Miss Bridget Moran

Bridget Moran

Miss Bridget Moran, known as Bertha, was born in Toomdeely, Askeaton, Co Limerick, Ireland on 1 October 1879.1
She was the daughter of Patrick Moran (b. circa 1837), a labourer, boatman and former lighthouse keeper, and Bridget Nestor (b. circa 1845) who had married in 1867.

Bridget was the sister of ten siblings: Catherine (b. 1 April 1868), Ellen (b. 21 December 1869), Alice (b. 1 July 1872), Michael (b. 19 December 1874), John (b. 24 December 1875), Mary (b. 18 April 1878), Frances (b. 15 February 1882), Daniel (b. 7 July 1883), Patrick (b. 20 December 1885) and Thomas (b. 20 May 1888). 

Her mother died on 20 July 1891 from tuberculosis and her widowed father never remarried. Although herself absent from both the 1901 and 1911 Irish censuses, Bridget's family were listed on the 1901 census living at house 8 in Toomdeely North and on the 1911 census at house 5 in the same locale.

Bridget, who worked in a shirt factory, had emigrated around 1905 and lived in Troy, Rensselaer, New York with four of her siblings; Nellie, Frances, Daniel and Thomas, appearing there on the 1905 census with her family as a resident of River Street and with all the ladies described as collar workers.

Bridget's father died in on 8 October 1909 aged 72 and she and her brother Daniel decided to return to Ireland in November 1911 to claim an inheritance, reportedly estimated at between $12,000 and $15,000.

For their return to New York they boarded the Titanic at Queenstown on 11 April 1912 as third class passengers (joint ticket number 371110 which cost £24, 3s). Travelling on their ticket was a friend, Patrick Ryan and they were also acquainted with another passenger from Askeaton, Margaret Madigan.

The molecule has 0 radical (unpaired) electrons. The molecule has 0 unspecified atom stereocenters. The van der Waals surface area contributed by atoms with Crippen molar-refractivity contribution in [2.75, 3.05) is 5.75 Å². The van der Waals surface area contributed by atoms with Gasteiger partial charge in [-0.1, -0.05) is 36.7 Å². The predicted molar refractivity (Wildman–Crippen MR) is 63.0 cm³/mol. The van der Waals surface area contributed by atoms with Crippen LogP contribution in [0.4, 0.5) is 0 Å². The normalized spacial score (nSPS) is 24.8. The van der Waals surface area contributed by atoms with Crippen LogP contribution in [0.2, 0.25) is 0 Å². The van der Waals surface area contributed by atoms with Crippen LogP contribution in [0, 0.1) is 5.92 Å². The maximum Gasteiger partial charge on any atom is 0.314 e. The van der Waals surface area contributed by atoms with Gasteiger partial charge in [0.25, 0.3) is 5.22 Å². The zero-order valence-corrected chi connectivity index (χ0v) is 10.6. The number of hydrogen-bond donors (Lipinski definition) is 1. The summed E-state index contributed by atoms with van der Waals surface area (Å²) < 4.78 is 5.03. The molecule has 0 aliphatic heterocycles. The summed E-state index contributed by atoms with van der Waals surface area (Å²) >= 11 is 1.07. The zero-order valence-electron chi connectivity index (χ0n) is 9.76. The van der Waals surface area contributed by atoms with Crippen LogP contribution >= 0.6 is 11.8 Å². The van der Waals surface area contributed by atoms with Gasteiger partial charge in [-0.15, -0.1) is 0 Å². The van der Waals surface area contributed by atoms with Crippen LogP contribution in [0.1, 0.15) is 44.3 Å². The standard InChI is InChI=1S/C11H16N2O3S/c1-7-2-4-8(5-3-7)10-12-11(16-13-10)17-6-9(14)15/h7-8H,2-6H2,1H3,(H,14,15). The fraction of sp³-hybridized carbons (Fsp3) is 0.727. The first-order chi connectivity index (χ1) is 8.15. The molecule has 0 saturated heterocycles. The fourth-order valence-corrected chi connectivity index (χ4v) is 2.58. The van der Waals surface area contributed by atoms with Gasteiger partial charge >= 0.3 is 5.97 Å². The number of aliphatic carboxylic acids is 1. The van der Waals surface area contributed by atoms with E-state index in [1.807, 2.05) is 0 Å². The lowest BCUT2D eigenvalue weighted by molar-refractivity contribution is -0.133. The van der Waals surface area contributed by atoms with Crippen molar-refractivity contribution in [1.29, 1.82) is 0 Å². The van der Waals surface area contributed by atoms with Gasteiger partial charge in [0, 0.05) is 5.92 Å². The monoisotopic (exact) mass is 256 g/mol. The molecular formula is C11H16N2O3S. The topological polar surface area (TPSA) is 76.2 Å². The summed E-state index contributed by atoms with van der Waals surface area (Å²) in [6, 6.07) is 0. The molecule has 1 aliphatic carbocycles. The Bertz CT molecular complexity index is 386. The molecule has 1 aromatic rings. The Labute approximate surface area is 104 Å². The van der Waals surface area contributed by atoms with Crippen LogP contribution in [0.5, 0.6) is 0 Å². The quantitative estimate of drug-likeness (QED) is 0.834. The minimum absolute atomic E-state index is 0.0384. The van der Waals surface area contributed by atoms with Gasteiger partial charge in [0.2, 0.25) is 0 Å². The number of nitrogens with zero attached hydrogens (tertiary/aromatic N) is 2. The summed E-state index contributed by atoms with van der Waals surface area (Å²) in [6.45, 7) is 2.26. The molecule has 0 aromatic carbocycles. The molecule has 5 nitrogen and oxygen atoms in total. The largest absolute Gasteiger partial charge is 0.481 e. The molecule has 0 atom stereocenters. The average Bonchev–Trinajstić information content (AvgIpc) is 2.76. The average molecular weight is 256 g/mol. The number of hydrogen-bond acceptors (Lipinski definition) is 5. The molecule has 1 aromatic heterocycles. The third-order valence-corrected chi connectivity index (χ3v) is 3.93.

On the night of the sinking Bridget had been awakened by a jolt and was further roused by a commotion outside her cabin. Her brother Daniel soon arrived telling her that the ship had struck an iceberg and was in trouble and that she had no time to dress. Throwing a coat over her nightclothes, she made her way with the rest of her party to the communal areas but found difficulties getting near the lifeboats and she related how crewmen barred their access to higher decks. Upon reaching the outer decks she claimed to have encountered Father Thomas Byles who assisted she and Margaret Madigan into one of the lifeboats (boat 15). Whilst Bridget and her friend Margaret were saved, her brother Daniel and their friend Patrick were lost in the sinking.

Arriving in New York aboard the rescue ship Carpathia, Bridget was described as a 28-year-old collar factory worker and her next of kin was listed as her brother Patrick in Ireland. She later filed a claim for loss of property but received only a fraction of the amount. Her inheritance reportedly went down with her brother. Such was the enormity of her experiences Bridget would never set foot on a boat ever again.

Bridget was married in New York the following year to machinist Richard Sinnott (b. 14 May 18892), a fellow countryman and son of Edward Sinnott and Bridget Hanley of Co Wexford. They had three children: Daniel James (b. 29 August 19143), Eileen Ruth (b. 12 April 19164) and Richard (b. 7 June 19185). 

The family moved to Detroit, Michigan around 1916 where Richard garnered another machinist job; he died tragically on 26 October 1917 in an accident at work when a pressurised device malfunctioned, with the compressed air puncturing his abdomen and intestines, he passing away only shortly after. He was buried in Troy, New York.  

Bridget was pregnant with their youngest child when she was made a widow and their son, whom she named Richard in honour of his late father, arrived on 7 June 1918. She and her children appear on the 1920 census as residents of 800 Porter Street, Detroit and later, to make ends meet, she began working as a beautician.